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Our Skin: A First Conversation About Race (


Our Skin: A First Conversation About Race is the book we’ve been waiting for! The team (Megan Madison, Jessica Ralli, and Isabel Roxas) did an incredible thing: they explained race and racism to young children. Not only did they do it in a few pages of a board book, but they also provided guidance to the adults who will read it to children. As soon as you open the book, the reader is greeted with colorful representations of the authors and illustrator, as well as a note on the purpose and function of the book.

Laleña Garcia, author of What We Believe: A Black Lives Matter Activity Book, calls the struggle adults go through when trying to explain big ideas about the world to young people (that they often haven’t unpacked themselves) “mental gymnastics.” Madison, Ralli, and Roxas guide young readers through these gymnastics simply and clearly in both words and pictures.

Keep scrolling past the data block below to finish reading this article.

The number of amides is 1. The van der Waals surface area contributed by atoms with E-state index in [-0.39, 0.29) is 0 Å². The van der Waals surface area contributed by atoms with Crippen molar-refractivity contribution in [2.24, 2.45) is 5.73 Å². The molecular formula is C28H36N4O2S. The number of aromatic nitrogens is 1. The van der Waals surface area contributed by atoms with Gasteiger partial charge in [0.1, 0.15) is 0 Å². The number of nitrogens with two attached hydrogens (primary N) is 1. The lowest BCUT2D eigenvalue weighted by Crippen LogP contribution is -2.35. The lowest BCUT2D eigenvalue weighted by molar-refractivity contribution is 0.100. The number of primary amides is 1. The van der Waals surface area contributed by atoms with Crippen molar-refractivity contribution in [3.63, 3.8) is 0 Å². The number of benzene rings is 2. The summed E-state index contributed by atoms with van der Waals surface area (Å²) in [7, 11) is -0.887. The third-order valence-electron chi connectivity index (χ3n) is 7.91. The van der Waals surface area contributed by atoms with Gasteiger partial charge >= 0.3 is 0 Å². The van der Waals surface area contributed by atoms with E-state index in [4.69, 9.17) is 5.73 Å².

The last few pages provide developmental insight by using direct language to explain the “why and how” of having conversations about race, race-related observations, family diversity, identity terms, stereotypes, as well as prejudice, race, racism, empowerment, and activism.

Babies, toddlers, preschoolers, and elementary-aged children can use this book to begin or continue conversations about race. My preschool students (ages 3 and 4) engaged with the book over a few days. The first section includes interactive questions about skin color, affirming language (my favorite line is “Everybody has just the right amount [of melanin] for them”), and explains why you can’t use skin color to make judgments or assumptions.

To read more of Makai Kellogg's article, please click here.

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